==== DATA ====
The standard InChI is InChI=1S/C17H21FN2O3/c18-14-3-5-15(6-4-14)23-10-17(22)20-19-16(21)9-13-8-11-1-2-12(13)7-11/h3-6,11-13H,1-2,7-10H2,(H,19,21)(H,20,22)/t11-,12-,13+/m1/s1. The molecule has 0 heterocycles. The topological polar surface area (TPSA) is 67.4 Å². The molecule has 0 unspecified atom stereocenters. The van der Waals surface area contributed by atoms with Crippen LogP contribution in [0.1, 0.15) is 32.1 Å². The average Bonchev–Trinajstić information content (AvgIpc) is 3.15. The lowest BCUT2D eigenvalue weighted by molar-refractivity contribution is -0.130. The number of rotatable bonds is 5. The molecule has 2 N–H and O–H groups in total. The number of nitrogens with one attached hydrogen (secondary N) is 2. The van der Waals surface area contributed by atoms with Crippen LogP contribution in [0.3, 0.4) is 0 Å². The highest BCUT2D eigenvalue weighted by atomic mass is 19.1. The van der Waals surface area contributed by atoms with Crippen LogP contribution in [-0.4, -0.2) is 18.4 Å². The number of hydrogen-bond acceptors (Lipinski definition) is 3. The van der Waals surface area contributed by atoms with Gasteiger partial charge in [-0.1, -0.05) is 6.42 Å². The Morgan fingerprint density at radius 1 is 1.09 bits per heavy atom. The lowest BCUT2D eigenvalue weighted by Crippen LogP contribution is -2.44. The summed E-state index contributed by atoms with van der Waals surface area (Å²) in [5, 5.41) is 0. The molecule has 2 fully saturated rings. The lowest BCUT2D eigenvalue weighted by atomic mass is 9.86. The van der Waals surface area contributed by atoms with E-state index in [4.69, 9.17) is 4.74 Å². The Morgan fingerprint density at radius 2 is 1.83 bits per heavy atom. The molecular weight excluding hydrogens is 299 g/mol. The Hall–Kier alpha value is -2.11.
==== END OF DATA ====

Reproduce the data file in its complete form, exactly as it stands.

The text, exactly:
The standard InChI is InChI=1S/C17H21FN2O3/c18-14-3-5-15(6-4-14)23-10-17(22)20-19-16(21)9-13-8-11-1-2-12(13)7-11/h3-6,11-13H,1-2,7-10H2,(H,19,21)(H,20,22)/t11-,12-,13+/m1/s1. The molecule has 0 heterocycles. The topological polar surface area (TPSA) is 67.4 Å². The molecule has 0 unspecified atom stereocenters. The van der Waals surface area contributed by atoms with Crippen LogP contribution in [0.1, 0.15) is 32.1 Å². The average Bonchev–Trinajstić information content (AvgIpc) is 3.15. The lowest BCUT2D eigenvalue weighted by molar-refractivity contribution is -0.130. The number of rotatable bonds is 5. The molecule has 2 N–H and O–H groups in total. The number of nitrogens with one attached hydrogen (secondary N) is 2. The van der Waals surface area contributed by atoms with Crippen LogP contribution in [0.3, 0.4) is 0 Å². The highest BCUT2D eigenvalue weighted by atomic mass is 19.1. The van der Waals surface area contributed by atoms with Crippen LogP contribution in [-0.4, -0.2) is 18.4 Å². The number of hydrogen-bond acceptors (Lipinski definition) is 3. The van der Waals surface area contributed by atoms with Gasteiger partial charge in [-0.1, -0.05) is 6.42 Å². The Morgan fingerprint density at radius 1 is 1.09 bits per heavy atom. The lowest BCUT2D eigenvalue weighted by Crippen LogP contribution is -2.44. The summed E-state index contributed by atoms with van der Waals surface area (Å²) in [5, 5.41) is 0. The molecule has 2 fully saturated rings. The lowest BCUT2D eigenvalue weighted by atomic mass is 9.86. The van der Waals surface area contributed by atoms with E-state index in [4.69, 9.17) is 4.74 Å². The Morgan fingerprint density at radius 2 is 1.83 bits per heavy atom. The molecular weight excluding hydrogens is 299 g/mol. The Hall–Kier alpha value is -2.11.